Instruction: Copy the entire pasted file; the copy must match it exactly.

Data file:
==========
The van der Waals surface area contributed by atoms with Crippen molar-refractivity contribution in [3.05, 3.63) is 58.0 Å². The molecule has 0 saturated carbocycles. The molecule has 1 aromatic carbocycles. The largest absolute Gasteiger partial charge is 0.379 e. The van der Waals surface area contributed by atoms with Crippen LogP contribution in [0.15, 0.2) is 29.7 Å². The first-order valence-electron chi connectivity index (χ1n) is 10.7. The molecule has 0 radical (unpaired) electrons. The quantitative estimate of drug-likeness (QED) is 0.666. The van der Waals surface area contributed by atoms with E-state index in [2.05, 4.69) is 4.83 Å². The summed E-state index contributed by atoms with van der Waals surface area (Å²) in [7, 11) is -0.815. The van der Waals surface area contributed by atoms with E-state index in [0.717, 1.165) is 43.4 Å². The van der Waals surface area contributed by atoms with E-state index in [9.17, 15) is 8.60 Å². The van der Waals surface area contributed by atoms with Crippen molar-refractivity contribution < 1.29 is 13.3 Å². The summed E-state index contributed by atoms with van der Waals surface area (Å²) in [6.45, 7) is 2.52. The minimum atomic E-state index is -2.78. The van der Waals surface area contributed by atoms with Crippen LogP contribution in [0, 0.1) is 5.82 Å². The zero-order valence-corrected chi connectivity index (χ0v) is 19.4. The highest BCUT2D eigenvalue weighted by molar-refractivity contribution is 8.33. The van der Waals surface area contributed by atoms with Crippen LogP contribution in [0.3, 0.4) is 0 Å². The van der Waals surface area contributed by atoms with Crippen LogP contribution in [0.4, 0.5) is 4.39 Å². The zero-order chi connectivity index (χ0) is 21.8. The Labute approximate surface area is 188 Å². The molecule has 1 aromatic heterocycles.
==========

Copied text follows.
The van der Waals surface area contributed by atoms with Crippen molar-refractivity contribution in [3.05, 3.63) is 58.0 Å². The molecule has 0 saturated carbocycles. The molecule has 1 aromatic carbocycles. The largest absolute Gasteiger partial charge is 0.379 e. The van der Waals surface area contributed by atoms with Crippen LogP contribution in [0.15, 0.2) is 29.7 Å². The first-order valence-electron chi connectivity index (χ1n) is 10.7. The molecule has 0 radical (unpaired) electrons. The quantitative estimate of drug-likeness (QED) is 0.666. The van der Waals surface area contributed by atoms with E-state index in [2.05, 4.69) is 4.83 Å². The summed E-state index contributed by atoms with van der Waals surface area (Å²) in [7, 11) is -0.815. The van der Waals surface area contributed by atoms with E-state index in [0.717, 1.165) is 43.4 Å². The van der Waals surface area contributed by atoms with E-state index in [9.17, 15) is 8.60 Å². The van der Waals surface area contributed by atoms with Crippen molar-refractivity contribution < 1.29 is 13.3 Å². The summed E-state index contributed by atoms with van der Waals surface area (Å²) in [6.45, 7) is 2.52. The minimum atomic E-state index is -2.78. The van der Waals surface area contributed by atoms with Crippen LogP contribution in [0, 0.1) is 5.82 Å². The zero-order valence-corrected chi connectivity index (χ0v) is 19.4. The highest BCUT2D eigenvalue weighted by molar-refractivity contribution is 8.33. The van der Waals surface area contributed by atoms with Crippen LogP contribution in [0.3, 0.4) is 0 Å². The van der Waals surface area contributed by atoms with Crippen LogP contribution in [0.4, 0.5) is 4.39 Å². The zero-order chi connectivity index (χ0) is 21.8. The Labute approximate surface area is 188 Å². The molecule has 1 aromatic heterocycles.